The Long Retreat

One of the pitfalls of writing history is that things that happened tend to seem inevitable in retrospect. Coupled with wishful thinking, this can lead to a dialectic mindset, in which the course of human events seems preordained somehow. The “end of history” wasn’t the invention of “liberal democrats” – before them, Communists and Nazis alike believed their ideology was the pinnacle of political evolution that would last forever. In actuality, “forever” translated to 12 years for the National-Socialists, and 74 years for the Bolsheviks.

From Bosnia onwards, the power of the Atlantic Empire – and the EU – rested on the carefully manufactured perception of unprecedented power and wealth leading to inevitable triumph. That perception came close to cracking during the 1999 war on Yugoslavia, only to be salvaged by the “color revolutions” in the first decade of the 21st century. Then reality began to strike back.

The first real check on Empire’s impunity came in August 2008. Then came the financial crisis, very much the inevitable consequence of an economic con job required to fund the modern Imperial state. The supposedly undefeatable military has been sapped by the long campaigns in Iraq and Afghanistan – with one dead terrorist not enough to offset war profiteers and legions of traumatized veterans. Libya was done on the cheap, the sloppiness predictably exacting a price.

And then came Syria. Or, rather, didn’t. Everything appeared ready to go, until the seemingly inevitable march to war simply halted. The official, self-serving fiction is that the mere threat of Imperial intervention scared President Assad into offering to surrender the chemical stockpiles. Far more likely is that a Russian fleet squadron off the Syrian coast had something to do with it.

Now the elaborate illusion of invincibility is breaking apart. But neither the Empire, nor the EU, are willing to let it go without a fight.

The Pipeline Cometh

One setback came on November 25, when the construction of “South Stream” pipeline ceremonially began in Serbia. EU’s energy needs are principally served by Russian – and central Asian – natural gas. The main gas pipeline currently runs through Ukraine. But when the Empire-installed Orange regime disrupted the supply, in early 2009, Moscow moved to deploy alternatives. “North Stream” bypassed Poland to supply Germany directly. “South Stream” was to run through Bulgaria, Serbia, Hungary and Slovenia to Italy and points West.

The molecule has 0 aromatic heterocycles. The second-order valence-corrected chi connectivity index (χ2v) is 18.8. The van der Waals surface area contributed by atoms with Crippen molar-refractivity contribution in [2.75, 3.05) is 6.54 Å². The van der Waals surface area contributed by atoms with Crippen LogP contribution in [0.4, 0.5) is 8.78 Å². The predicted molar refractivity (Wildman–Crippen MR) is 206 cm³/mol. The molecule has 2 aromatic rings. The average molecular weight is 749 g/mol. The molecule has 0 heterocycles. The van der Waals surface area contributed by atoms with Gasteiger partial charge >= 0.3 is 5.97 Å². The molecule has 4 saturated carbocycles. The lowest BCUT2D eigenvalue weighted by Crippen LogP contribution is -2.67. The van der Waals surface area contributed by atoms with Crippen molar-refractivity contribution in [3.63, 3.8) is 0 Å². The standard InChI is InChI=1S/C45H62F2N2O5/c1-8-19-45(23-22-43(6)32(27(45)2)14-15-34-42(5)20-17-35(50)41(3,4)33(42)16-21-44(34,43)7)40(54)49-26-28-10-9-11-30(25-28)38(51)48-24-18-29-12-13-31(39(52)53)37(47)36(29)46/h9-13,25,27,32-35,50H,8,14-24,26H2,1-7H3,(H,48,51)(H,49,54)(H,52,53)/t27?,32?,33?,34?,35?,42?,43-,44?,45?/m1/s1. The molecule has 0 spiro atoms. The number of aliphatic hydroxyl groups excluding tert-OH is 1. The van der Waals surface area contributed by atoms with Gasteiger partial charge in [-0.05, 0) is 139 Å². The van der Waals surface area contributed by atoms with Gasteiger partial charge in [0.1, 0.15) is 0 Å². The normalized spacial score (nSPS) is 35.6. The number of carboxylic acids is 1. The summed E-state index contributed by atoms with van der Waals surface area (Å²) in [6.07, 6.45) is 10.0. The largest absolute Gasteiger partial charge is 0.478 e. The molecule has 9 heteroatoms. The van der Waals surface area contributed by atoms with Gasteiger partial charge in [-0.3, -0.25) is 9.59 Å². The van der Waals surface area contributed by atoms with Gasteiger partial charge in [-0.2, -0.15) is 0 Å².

Washington in particular fought “South Stream” tooth and nail, going so far to propose an alternate pipeline called “Nabucco,” while resorting to regime change in countries along the route if they were perceived to be getting too friendly with Moscow. In the end, “Nabucco” died a quiet death, and even such abject quislings as Serbia’s current regime were unwilling to renege on contracts with Moscow, despite tremendous pressure from Empire-funded media and “activists.”

At that point, Brussels played the regulatory card: the European Commission declared that the contracts with Russia “contradicted European legislation.” Moscow responded with a shrug. The countless volumes of EU legislation might actually be useful for heating the shivering millions throughout Brusselreich, if this winter turns out to be as freezing as forecast.

Indecent Proposal

Earlier this year, Iceland gave up on joining the EU. In 2011, Icelanders also rejected a government bailout of EU banksters. But Iceland is small and far away, and the mainstream media thus could – and did – dismiss it as irrelevant.

Ukraine, however, is a different story. A victory there would be the geopolitical brass ring for the EUrocrats. Not only because present-day Ukraine is the cradle of Russian history and civilization, or even because extending the EU to Donetsk would be a thrust into Russia’s soft underbelly last seen in 1942. Roping Ukraine into the Union is an existential issue for Brussels, a proof of concept that the EU is actually worth something – even as a quarter of EU’s population has serious grounds for doubt.